The UDOO X86 comes in two different flavors. First, the UDOO X86 II Ultra comes with an Intel Pentium N3710, a quad-core 2.56GHz processor, and Intel’s Quark SE core SoC. The processor is backed with 8GB DDR3 RAM and an Intel HD Graphics 405 chip.
Alternatively, the UDOO X86 II Advanced Plus comes with an Intel Celeron N3160, a quad-core 2.24GHz processor, also with Intel’s Quark SE core SoC. The Advanced Plus GPU is an Intel HD Graphics 400, which is slightly less powerful than the Ultra. Furthermore, the Advanced Plus has 4GB DDR3 RAM.
4. Banana Pi M3
The Banana Pi M3 (BPI-M3) is a great single board computer that performs well in CPU tests. In these performance tests, a BPI-M3 running the Linux distribution, Debian, performed well in benchmarks against a range of SBC competitors. The benchmarks include password cracking tool John the Ripper, raytracing benchmark, C-Ray, as well as the Himeno and Smallpt benchmarks.
With a powerful Allwinner A83T ARM Cortex-A7 octa-core 1.8 GHz processor and PowerVR SGX544MP1 GPU, the Banana Pi M3 can run tons of distros such as Debian, Ubuntu, and Raspberry Pi images. Moreover, the M3 retains the same form factor as the Banana Pi M1, packing in loads more performance without expanding its physical footprint.
Powered by a dual-core Sitara AM5728 ARM Cortex A15, and a quad-core Cortex-M4, the BeagleBoard-X15 is a high-performance SBC. With its 4GB eMMC, an HDMI out, 157 GPIO I/O ports, an eSATA, and two 1GB Ethernet ports, the X15 delivers a smorgasbord of connectivity options.
What’s more, software options range from Ubuntu, Fedora, and OpenSUSE to FreeBSD, OpenBSD, Android, and Windows Embedded. Because of its power and compatibility, the BeagleBoard-X15 is a top Raspberry Pi alternative for running Android and Chrome OS.
The ROCK64 features an impressive 1.5GHz quad-core Cortex-A53 CPU, backed up with a decent Mali-450 MP2 GPU and the option of up to 4GB DDR3 RAM. The Mail-450 MP2 is powerful enough to handle 4K video output at 60 frames per second, while the 40 GPIO pins make the Rock64 a powerful SBC.
Although the Raspberry Pi 4 specs now surpass the ROCK64, the 4GB variant is a handy alternative to the Raspberry Pi 3, especially given it has a 64-bit CPU. The ROCK64 can run several Linux distros, as well as Android.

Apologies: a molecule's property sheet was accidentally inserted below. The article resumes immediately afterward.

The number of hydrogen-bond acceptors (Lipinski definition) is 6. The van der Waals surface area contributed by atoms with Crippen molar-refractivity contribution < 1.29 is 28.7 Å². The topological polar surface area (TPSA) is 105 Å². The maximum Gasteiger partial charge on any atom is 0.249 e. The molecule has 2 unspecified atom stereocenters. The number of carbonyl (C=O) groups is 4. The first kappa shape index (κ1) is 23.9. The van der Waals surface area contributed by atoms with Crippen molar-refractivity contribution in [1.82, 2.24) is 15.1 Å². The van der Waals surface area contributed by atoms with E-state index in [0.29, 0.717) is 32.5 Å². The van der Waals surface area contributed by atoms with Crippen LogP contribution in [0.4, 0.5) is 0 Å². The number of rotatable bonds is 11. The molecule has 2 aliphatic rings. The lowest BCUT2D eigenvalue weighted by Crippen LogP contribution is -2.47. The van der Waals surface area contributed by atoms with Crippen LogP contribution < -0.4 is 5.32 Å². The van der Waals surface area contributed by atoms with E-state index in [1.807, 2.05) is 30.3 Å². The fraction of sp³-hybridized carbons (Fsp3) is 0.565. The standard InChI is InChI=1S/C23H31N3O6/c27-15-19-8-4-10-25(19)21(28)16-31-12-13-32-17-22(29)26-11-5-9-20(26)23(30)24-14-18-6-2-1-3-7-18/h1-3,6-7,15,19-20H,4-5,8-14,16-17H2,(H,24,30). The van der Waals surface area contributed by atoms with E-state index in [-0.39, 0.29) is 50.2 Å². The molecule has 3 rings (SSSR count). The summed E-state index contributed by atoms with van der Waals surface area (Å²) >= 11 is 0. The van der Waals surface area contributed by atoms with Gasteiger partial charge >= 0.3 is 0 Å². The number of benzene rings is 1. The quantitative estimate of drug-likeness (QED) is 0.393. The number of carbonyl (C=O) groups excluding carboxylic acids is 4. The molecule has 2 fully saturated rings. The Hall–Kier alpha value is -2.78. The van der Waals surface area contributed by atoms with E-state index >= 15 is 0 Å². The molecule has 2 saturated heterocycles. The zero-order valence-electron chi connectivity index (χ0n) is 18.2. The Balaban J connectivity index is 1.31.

At its core, the ASUS Tinker Board houses a Rockchip RK3288 system on a chip (SoC), and its GPIO pin layout is engineered for compatibility with the Raspberry Pi. The Tinker Board packs a performance punch with 4K video and 2GB of RAM alongside Gigabit Ethernet.
Operating system compatibility includes many Linux options such as Debian-based TinkerOS, Armbian, Android, and Flint OS.
8. Orange Pi 4B
The Orange Pi 4B is an open-source SBC that can run Android, as well as Ubuntu and Debian-based Linux distributions. It represents a serious upgrade from previous Orange Pi models. The Orange Pi 4B uses a Rockchip RK3399 SoC, which contains a hex-core ARM CPU cluster in a Big.Little configuration.
The device also include a powerful Mali-T860MP4 GPU and 4GB LPDDR4 RAM with an extra 16GB on-board flash memory. The Mali-T860MP4 supports 4K video at 60 frames per second, making it a great option for a media center or even a retro gaming console. The Orange Pi 4B isn’t all about power. It also features 40-pin GPIO, as well as ports for USB 2.0, USB 3.0, and USB Type-C.
What Is the Best Single-Board Computer to Run Android or Chrome OS?
The Raspberry Pi 4 stakes a very strong claim as the best SBC on the market for running Chrome OS or Android. There are, however, several Raspberry Pi alternatives that do an excellent job. In many cases, the additional functionality and power on offer mean Raspberry Pi alternatives can perform better in a wider range of situations.
Still, the Raspberry Pi, with its enormous user base, remains the top choice for tinkerers, developers, and SBC hobbyists. The sheer volume of distributions, project ideas, and free resources will keep the Raspberry Pi at the top for the time to come. However, will the Nvidia Jetson Nano replace the Raspberry Pi ? Only time will tell.